Science Snippet:

Sky Color

Everyone knows that the sky is blue. But is it? During the night, the sky is black. At sunrise and sunset, the sky can be a variety of colors. What we really mean is that during the day, the sky is blue. But that blue isn’t always the same. As sunlight enters our atmosphere, some of it is scattered by air molecules. Light comes in different wavelengths, and the blue and violet wavelengths are scattered more than the other colors. The sky doesn’t look violet, however, because the sun emits more blue light and our eyes are more sensitive to blue. At sunrise and sunset, the sun is shining at a different angle. It has to pass through much more air. In fact, the sun is shining through so much air that the blue light is all scattered away. This causes the sun’s direct light to appear red or orange. When this sunlight shines on dust or clouds, they also appear red or orange.

In space or on the moon, the sky is black. There are no air molecules to scatter the sunlight. The less air there is to scatter light, the darker the blue of the sky. From the top of Mount Everest, the sky appears more of a blue-violet color. When you look toward the horizon, you are looking through much more air. This causes the sky to appear a much paler blue. The blueness of the sky can also vary depending on how much water is in the air. Water droplets scatter more colors of light, causing the sky’s color to appear paler. If there are enough water droplets, they can cause patches of the sky to look white. We call these patches clouds. Some clouds, however, contain larger water droplets. These larger droplets allow less light to reach us making these clouds appear dark.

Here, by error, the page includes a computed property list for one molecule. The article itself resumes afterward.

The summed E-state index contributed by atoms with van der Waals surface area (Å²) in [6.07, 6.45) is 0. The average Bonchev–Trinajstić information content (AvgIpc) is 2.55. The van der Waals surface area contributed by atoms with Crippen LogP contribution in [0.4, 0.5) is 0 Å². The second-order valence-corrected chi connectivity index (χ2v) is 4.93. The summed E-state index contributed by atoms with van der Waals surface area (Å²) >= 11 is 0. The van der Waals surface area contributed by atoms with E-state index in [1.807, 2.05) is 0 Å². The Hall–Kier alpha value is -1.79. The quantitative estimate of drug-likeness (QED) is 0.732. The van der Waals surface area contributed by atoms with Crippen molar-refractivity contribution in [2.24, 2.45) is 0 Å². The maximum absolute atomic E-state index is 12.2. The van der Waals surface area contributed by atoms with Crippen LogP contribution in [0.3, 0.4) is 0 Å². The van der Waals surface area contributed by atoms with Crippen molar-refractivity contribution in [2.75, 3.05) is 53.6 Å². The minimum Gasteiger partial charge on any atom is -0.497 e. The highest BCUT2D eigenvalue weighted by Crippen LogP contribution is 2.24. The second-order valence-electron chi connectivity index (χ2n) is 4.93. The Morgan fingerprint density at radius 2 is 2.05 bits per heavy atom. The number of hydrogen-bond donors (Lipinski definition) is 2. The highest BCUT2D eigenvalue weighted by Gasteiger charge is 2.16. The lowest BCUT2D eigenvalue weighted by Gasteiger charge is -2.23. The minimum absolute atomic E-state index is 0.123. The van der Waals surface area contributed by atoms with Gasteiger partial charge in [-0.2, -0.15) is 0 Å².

The color of the sky varies even in the same place depending on the time of year. In the fall, the sky tends to look bluer than usual. One reason why the sky is bluer in the fall is that the air tends to be drier at that time of year because cooler air can hold less water. In summer, the air is warmer and so can hold more water, producing a paler shade of blue. This makes the more intense blue of the autumn sky more noticeable. There are also more contrasting colors around in the fall—the red and yellow colors of the trees make the blue of the sky seem more intense.

In 1789 Horace Bénédict de Saussure invented an instrument called the cyanometer. His cyanometer was simply a circle with 52 shades of blue painted on it. By holding it up to the sky, he could measure how much bluer the sky was in one location or one time compared to another. But you don’t need to build a cyanometer to appreciate the sky’s beauty. Spend some time watching the intensity of its color change. What days does the sky seem most vibrant to you?